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Michigan Central Station PART I of IV


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Located on Detroit's west side, Michigan Central Station was built in 1913. It has now sat abandoned for over two decades open to the elements. I feel it's important that these pictures are posted, to show everyone how necessary it is that this building gets renovated. I encourage you to view other photos of MCS taken only a few years ago and compare the damage over those years. The purpose of visiting this site was not to explore the station, but document it so that it will always be preserved in images. The Madison Lennox demolition proved that even the law cannot prevent Detroit's most historical structures from dissapearing at any given time. Hopefully this one won't be next.

I hope you enjoy this 4 part tour as much as we did visiting the station. I met up with Allan and he showed me around the place. Thanks for the tour! Anyway, here are the photos I took.


Front of the building


Major detail on the office tower.


Back of the station.


The inside tour will start from the basement on up. So here is the basement elevator lobby.


The basement was very disorienting. There were lots of hallways and tunnels that we didn't even go down since they seemed to go on forever.


A zoomed out shot of that hallway.


Some areas had light coming in from holes in the ceiling.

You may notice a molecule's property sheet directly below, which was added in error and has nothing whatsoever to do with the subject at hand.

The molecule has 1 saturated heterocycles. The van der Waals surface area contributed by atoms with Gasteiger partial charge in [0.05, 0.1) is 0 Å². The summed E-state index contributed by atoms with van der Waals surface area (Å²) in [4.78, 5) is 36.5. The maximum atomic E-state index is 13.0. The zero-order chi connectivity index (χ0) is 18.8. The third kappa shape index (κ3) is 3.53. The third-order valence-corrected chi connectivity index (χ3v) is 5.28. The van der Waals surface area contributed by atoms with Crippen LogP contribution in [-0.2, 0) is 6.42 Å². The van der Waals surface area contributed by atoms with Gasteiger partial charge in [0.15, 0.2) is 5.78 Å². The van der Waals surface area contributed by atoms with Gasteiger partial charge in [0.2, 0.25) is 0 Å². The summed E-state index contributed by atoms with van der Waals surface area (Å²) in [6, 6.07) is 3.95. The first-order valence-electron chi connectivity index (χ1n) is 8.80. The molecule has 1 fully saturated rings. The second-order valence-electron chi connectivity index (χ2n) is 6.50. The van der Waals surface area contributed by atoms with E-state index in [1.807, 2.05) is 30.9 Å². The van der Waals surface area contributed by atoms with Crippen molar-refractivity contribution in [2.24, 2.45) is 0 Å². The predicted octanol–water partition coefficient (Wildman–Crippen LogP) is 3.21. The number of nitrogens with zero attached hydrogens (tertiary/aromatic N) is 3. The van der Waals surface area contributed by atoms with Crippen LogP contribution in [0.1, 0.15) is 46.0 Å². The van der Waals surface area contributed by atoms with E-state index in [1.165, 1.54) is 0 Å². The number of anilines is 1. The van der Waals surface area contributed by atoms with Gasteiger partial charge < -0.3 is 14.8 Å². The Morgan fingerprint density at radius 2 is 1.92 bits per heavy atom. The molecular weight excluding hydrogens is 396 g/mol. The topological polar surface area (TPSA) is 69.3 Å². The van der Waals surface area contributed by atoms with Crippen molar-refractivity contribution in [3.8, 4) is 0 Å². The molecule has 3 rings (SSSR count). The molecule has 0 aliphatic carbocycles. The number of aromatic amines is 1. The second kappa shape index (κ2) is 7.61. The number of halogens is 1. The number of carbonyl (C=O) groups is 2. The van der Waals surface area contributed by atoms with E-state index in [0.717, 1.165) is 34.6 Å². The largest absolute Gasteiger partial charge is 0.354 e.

I think I'll turn around here.


So there's a tunnel that goes somewhere.


And this room took us nowhere, unless you have a boat.


The basment extends out the back, so there are some windows.


Connected to the back of the building is this parking garage. The tracks run above it. The camera didn't show the depth of it very well, so I'm not sure how far it goes back.


Apparently there are more Liltons in Michigan than just one.


And now we're on the first floor, entering near the restaurant.


Paneled waiting room (Women's waiting room?)


The restaurant oesn't look very appetizing, but the vaulting was architecturally fullfilling.


I'm not 100% sure, but I think the steel was added to prevent the arches from spreading under lateral force.


Large windows


Broken roof of the waiting room. I'm not sure if that is what it actually was, so I'll refer to it as the 2nd room since it's at the back of the station. The first room, being that grand entry area.


Passanger dropoff area for motor vehicles.


Which then leads into the 2nd room.


Looking through the station from the rampway to the platforms


2nd room


The sun finally shined in for a brief moment illuminating the brickwork.


I'm still researching this building, so if anybody has some valuable info, feel free to post it.

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Maybe it could be declared a historic place...ar has that happened?

Maybe one of the proposals will pass.

I wish I could help, but I don't live anywhere near Detroit....I live in Douglasvill, GA, to be exact.

Look forward to the rest of the series.

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the vaulted ceiling in the restaurant had that steel in it because it later had a drop ceiling.

Good pics


Oh okay, I thought that was likely a reason too. Might as well keep it in anyway for the time being, since things are beginning to fall apart.

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I was on the freeway today going to my baseball games and I was looking at the station. I thought about it and it was so sad that I could see right through it. I asked my dad if he ever used the station and he told me his story. He was a kid going to Downers Grove with his family. He told me that the station was just like Union Station in downtown Chicago. Maybe even better. He remembered the platforms and many things about it. Of course, that was when Detroit was actually, in no better words than "GOOD."